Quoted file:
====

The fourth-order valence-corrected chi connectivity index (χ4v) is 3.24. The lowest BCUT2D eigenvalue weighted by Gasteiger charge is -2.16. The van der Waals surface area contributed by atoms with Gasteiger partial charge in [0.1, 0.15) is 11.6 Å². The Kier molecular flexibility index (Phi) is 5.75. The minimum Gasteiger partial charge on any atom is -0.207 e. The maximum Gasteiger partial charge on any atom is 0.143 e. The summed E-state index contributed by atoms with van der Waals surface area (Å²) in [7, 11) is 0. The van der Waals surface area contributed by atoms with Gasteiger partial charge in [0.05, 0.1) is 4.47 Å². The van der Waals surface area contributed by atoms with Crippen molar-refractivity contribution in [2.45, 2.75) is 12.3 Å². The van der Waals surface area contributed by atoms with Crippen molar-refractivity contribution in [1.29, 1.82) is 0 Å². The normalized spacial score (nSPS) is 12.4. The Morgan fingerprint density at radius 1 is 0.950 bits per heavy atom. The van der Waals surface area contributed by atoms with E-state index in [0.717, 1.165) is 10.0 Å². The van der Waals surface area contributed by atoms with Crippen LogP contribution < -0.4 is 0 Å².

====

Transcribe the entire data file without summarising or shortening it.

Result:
The fourth-order valence-corrected chi connectivity index (χ4v) is 3.24. The lowest BCUT2D eigenvalue weighted by Gasteiger charge is -2.16. The van der Waals surface area contributed by atoms with Gasteiger partial charge in [0.1, 0.15) is 11.6 Å². The Kier molecular flexibility index (Phi) is 5.75. The minimum Gasteiger partial charge on any atom is -0.207 e. The maximum Gasteiger partial charge on any atom is 0.143 e. The summed E-state index contributed by atoms with van der Waals surface area (Å²) in [7, 11) is 0. The van der Waals surface area contributed by atoms with Gasteiger partial charge in [0.05, 0.1) is 4.47 Å². The van der Waals surface area contributed by atoms with Crippen molar-refractivity contribution in [2.45, 2.75) is 12.3 Å². The van der Waals surface area contributed by atoms with Crippen molar-refractivity contribution in [1.29, 1.82) is 0 Å². The normalized spacial score (nSPS) is 12.4. The Morgan fingerprint density at radius 1 is 0.950 bits per heavy atom. The van der Waals surface area contributed by atoms with E-state index in [0.717, 1.165) is 10.0 Å². The van der Waals surface area contributed by atoms with Crippen LogP contribution < -0.4 is 0 Å².